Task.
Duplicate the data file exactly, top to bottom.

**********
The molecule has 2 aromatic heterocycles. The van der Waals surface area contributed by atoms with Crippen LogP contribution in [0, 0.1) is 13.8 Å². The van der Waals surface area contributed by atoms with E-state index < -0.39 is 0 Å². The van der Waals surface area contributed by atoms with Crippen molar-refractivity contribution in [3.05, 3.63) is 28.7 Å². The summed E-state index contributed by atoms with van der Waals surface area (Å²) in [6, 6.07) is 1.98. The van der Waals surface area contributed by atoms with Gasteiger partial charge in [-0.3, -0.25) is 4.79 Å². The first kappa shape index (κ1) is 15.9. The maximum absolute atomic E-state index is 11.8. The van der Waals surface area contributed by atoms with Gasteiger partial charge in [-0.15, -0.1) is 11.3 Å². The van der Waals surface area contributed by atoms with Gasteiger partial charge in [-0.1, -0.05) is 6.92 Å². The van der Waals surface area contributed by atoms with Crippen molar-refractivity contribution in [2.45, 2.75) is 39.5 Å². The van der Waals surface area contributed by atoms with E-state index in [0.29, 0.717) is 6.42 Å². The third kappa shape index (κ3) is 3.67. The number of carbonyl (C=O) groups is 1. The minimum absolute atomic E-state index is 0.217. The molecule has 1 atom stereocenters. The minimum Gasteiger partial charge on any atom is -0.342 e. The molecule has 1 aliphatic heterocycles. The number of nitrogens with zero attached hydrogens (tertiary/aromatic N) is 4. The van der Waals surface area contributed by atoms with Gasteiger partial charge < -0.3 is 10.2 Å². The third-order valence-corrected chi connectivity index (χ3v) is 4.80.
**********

The molecule has 2 aromatic heterocycles. The van der Waals surface area contributed by atoms with Crippen LogP contribution in [0, 0.1) is 13.8 Å². The van der Waals surface area contributed by atoms with E-state index < -0.39 is 0 Å². The van der Waals surface area contributed by atoms with Crippen molar-refractivity contribution in [3.05, 3.63) is 28.7 Å². The summed E-state index contributed by atoms with van der Waals surface area (Å²) in [6, 6.07) is 1.98. The van der Waals surface area contributed by atoms with Gasteiger partial charge in [-0.3, -0.25) is 4.79 Å². The first kappa shape index (κ1) is 15.9. The maximum absolute atomic E-state index is 11.8. The van der Waals surface area contributed by atoms with Gasteiger partial charge in [-0.15, -0.1) is 11.3 Å². The van der Waals surface area contributed by atoms with Gasteiger partial charge in [-0.1, -0.05) is 6.92 Å². The van der Waals surface area contributed by atoms with Crippen molar-refractivity contribution in [2.45, 2.75) is 39.5 Å². The van der Waals surface area contributed by atoms with E-state index in [0.29, 0.717) is 6.42 Å². The third kappa shape index (κ3) is 3.67. The number of carbonyl (C=O) groups is 1. The minimum absolute atomic E-state index is 0.217. The molecule has 1 atom stereocenters. The minimum Gasteiger partial charge on any atom is -0.342 e. The molecule has 1 aliphatic heterocycles. The number of nitrogens with zero attached hydrogens (tertiary/aromatic N) is 4. The van der Waals surface area contributed by atoms with Gasteiger partial charge < -0.3 is 10.2 Å². The third-order valence-corrected chi connectivity index (χ3v) is 4.80.